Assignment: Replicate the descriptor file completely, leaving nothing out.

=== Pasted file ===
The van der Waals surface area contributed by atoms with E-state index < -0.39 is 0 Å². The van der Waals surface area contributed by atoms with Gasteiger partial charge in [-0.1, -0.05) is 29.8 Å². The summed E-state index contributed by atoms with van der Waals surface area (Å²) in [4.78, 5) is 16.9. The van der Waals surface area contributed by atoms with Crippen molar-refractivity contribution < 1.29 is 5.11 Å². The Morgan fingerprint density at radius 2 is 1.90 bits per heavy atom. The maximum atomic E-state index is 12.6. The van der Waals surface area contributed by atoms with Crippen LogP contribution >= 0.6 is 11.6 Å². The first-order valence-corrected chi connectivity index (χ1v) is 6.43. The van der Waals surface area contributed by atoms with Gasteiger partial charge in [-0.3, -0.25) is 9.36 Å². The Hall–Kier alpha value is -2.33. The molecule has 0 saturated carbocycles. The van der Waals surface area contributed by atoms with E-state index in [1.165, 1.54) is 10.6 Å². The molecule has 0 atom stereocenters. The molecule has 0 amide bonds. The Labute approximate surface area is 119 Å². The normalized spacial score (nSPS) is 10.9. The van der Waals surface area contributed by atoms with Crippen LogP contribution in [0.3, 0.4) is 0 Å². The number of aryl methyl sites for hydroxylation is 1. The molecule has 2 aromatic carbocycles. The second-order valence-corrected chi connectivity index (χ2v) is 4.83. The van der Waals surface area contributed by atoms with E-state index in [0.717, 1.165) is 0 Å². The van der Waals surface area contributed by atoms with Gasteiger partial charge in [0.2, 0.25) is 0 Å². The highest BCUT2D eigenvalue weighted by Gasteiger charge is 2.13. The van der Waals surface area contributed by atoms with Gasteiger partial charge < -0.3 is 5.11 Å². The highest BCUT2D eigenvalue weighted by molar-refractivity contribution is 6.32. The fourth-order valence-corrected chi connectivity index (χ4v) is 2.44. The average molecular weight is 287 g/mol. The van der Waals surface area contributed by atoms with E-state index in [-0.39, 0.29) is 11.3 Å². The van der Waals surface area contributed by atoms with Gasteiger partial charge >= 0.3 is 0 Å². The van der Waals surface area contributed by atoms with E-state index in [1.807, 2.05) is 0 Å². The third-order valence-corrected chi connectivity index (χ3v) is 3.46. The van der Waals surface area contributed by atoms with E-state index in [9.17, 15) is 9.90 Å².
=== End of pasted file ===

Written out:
The van der Waals surface area contributed by atoms with E-state index < -0.39 is 0 Å². The van der Waals surface area contributed by atoms with Gasteiger partial charge in [-0.1, -0.05) is 29.8 Å². The summed E-state index contributed by atoms with van der Waals surface area (Å²) in [4.78, 5) is 16.9. The van der Waals surface area contributed by atoms with Crippen molar-refractivity contribution < 1.29 is 5.11 Å². The Morgan fingerprint density at radius 2 is 1.90 bits per heavy atom. The maximum atomic E-state index is 12.6. The van der Waals surface area contributed by atoms with Crippen LogP contribution >= 0.6 is 11.6 Å². The first-order valence-corrected chi connectivity index (χ1v) is 6.43. The van der Waals surface area contributed by atoms with Gasteiger partial charge in [-0.3, -0.25) is 9.36 Å². The Hall–Kier alpha value is -2.33. The molecule has 0 saturated carbocycles. The van der Waals surface area contributed by atoms with E-state index in [1.165, 1.54) is 10.6 Å². The molecule has 0 atom stereocenters. The molecule has 0 amide bonds. The Labute approximate surface area is 119 Å². The normalized spacial score (nSPS) is 10.9. The van der Waals surface area contributed by atoms with Crippen LogP contribution in [0.3, 0.4) is 0 Å². The number of aryl methyl sites for hydroxylation is 1. The molecule has 2 aromatic carbocycles. The second-order valence-corrected chi connectivity index (χ2v) is 4.83. The van der Waals surface area contributed by atoms with E-state index in [0.717, 1.165) is 0 Å². The van der Waals surface area contributed by atoms with Gasteiger partial charge in [0.2, 0.25) is 0 Å². The highest BCUT2D eigenvalue weighted by Gasteiger charge is 2.13. The van der Waals surface area contributed by atoms with Gasteiger partial charge < -0.3 is 5.11 Å². The highest BCUT2D eigenvalue weighted by molar-refractivity contribution is 6.32. The fourth-order valence-corrected chi connectivity index (χ4v) is 2.44. The average molecular weight is 287 g/mol. The van der Waals surface area contributed by atoms with E-state index in [-0.39, 0.29) is 11.3 Å². The van der Waals surface area contributed by atoms with Gasteiger partial charge >= 0.3 is 0 Å². The van der Waals surface area contributed by atoms with E-state index in [1.807, 2.05) is 0 Å². The third-order valence-corrected chi connectivity index (χ3v) is 3.46. The van der Waals surface area contributed by atoms with E-state index in [9.17, 15) is 9.90 Å².